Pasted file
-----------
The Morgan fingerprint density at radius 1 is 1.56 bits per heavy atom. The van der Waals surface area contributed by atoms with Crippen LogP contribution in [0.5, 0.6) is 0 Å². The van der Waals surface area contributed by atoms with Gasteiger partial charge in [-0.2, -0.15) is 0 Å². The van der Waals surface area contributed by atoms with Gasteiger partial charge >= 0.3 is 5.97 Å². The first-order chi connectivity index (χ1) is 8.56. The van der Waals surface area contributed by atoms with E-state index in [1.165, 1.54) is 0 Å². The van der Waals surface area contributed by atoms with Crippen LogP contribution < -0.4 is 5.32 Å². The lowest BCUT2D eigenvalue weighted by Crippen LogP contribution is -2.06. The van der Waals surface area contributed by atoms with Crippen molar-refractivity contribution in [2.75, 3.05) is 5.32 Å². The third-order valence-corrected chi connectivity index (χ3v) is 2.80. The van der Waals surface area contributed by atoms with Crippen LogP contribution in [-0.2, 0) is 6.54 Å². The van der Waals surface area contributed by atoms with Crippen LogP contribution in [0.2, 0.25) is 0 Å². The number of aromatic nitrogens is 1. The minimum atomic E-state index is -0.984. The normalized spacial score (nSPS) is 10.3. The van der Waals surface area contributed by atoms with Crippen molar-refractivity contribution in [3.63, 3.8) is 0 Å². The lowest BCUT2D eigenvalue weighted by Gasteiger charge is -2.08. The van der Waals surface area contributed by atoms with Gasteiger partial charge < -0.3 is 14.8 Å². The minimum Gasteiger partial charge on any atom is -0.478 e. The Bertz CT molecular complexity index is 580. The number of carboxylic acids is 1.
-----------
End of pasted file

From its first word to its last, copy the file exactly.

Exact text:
The Morgan fingerprint density at radius 1 is 1.56 bits per heavy atom. The van der Waals surface area contributed by atoms with Crippen LogP contribution in [0.5, 0.6) is 0 Å². The van der Waals surface area contributed by atoms with Gasteiger partial charge in [-0.2, -0.15) is 0 Å². The van der Waals surface area contributed by atoms with Gasteiger partial charge >= 0.3 is 5.97 Å². The first-order chi connectivity index (χ1) is 8.56. The van der Waals surface area contributed by atoms with E-state index in [1.165, 1.54) is 0 Å². The van der Waals surface area contributed by atoms with Crippen LogP contribution < -0.4 is 5.32 Å². The lowest BCUT2D eigenvalue weighted by Crippen LogP contribution is -2.06. The van der Waals surface area contributed by atoms with Crippen molar-refractivity contribution in [2.75, 3.05) is 5.32 Å². The third-order valence-corrected chi connectivity index (χ3v) is 2.80. The van der Waals surface area contributed by atoms with Crippen LogP contribution in [-0.2, 0) is 6.54 Å². The van der Waals surface area contributed by atoms with Crippen LogP contribution in [0.2, 0.25) is 0 Å². The number of aromatic nitrogens is 1. The minimum atomic E-state index is -0.984. The normalized spacial score (nSPS) is 10.3. The van der Waals surface area contributed by atoms with Crippen molar-refractivity contribution in [3.63, 3.8) is 0 Å². The lowest BCUT2D eigenvalue weighted by Gasteiger charge is -2.08. The van der Waals surface area contributed by atoms with Gasteiger partial charge < -0.3 is 14.8 Å². The minimum Gasteiger partial charge on any atom is -0.478 e. The Bertz CT molecular complexity index is 580. The number of carboxylic acids is 1.